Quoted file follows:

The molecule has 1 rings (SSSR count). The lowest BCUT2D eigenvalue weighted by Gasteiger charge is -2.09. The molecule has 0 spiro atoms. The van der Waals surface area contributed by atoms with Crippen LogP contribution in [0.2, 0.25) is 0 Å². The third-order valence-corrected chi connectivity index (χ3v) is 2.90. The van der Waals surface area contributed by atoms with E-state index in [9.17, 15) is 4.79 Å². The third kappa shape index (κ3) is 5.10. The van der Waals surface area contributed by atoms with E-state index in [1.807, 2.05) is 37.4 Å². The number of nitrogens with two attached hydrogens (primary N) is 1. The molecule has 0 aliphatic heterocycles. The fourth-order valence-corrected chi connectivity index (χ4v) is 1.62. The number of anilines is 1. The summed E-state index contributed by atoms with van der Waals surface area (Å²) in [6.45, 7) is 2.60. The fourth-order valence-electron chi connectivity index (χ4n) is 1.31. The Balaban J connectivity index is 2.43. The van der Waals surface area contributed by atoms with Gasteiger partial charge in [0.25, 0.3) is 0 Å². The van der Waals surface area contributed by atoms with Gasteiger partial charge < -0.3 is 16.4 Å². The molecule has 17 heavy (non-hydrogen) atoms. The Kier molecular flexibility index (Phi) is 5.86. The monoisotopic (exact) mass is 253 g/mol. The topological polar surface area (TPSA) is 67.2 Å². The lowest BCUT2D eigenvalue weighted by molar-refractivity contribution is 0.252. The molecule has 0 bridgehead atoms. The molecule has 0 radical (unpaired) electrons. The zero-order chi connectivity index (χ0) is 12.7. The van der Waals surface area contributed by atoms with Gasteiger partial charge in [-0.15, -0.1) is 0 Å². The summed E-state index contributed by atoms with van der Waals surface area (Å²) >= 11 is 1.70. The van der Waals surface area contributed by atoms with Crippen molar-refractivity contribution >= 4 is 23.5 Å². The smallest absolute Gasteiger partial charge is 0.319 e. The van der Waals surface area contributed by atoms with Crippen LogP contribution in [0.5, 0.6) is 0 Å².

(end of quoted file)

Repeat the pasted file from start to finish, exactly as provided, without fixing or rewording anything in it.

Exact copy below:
The molecule has 1 rings (SSSR count). The lowest BCUT2D eigenvalue weighted by Gasteiger charge is -2.09. The molecule has 0 spiro atoms. The van der Waals surface area contributed by atoms with Crippen LogP contribution in [0.2, 0.25) is 0 Å². The third-order valence-corrected chi connectivity index (χ3v) is 2.90. The van der Waals surface area contributed by atoms with E-state index in [9.17, 15) is 4.79 Å². The third kappa shape index (κ3) is 5.10. The van der Waals surface area contributed by atoms with E-state index in [1.807, 2.05) is 37.4 Å². The number of nitrogens with two attached hydrogens (primary N) is 1. The molecule has 0 aliphatic heterocycles. The fourth-order valence-corrected chi connectivity index (χ4v) is 1.62. The number of anilines is 1. The summed E-state index contributed by atoms with van der Waals surface area (Å²) in [6.45, 7) is 2.60. The fourth-order valence-electron chi connectivity index (χ4n) is 1.31. The Balaban J connectivity index is 2.43. The van der Waals surface area contributed by atoms with Gasteiger partial charge in [0.25, 0.3) is 0 Å². The van der Waals surface area contributed by atoms with Gasteiger partial charge < -0.3 is 16.4 Å². The molecule has 17 heavy (non-hydrogen) atoms. The Kier molecular flexibility index (Phi) is 5.86. The monoisotopic (exact) mass is 253 g/mol. The topological polar surface area (TPSA) is 67.2 Å². The lowest BCUT2D eigenvalue weighted by molar-refractivity contribution is 0.252. The molecule has 0 bridgehead atoms. The molecule has 0 radical (unpaired) electrons. The zero-order chi connectivity index (χ0) is 12.7. The van der Waals surface area contributed by atoms with Gasteiger partial charge in [-0.15, -0.1) is 0 Å². The summed E-state index contributed by atoms with van der Waals surface area (Å²) >= 11 is 1.70. The van der Waals surface area contributed by atoms with Crippen molar-refractivity contribution >= 4 is 23.5 Å². The smallest absolute Gasteiger partial charge is 0.319 e. The van der Waals surface area contributed by atoms with Crippen LogP contribution in [0.5, 0.6) is 0 Å².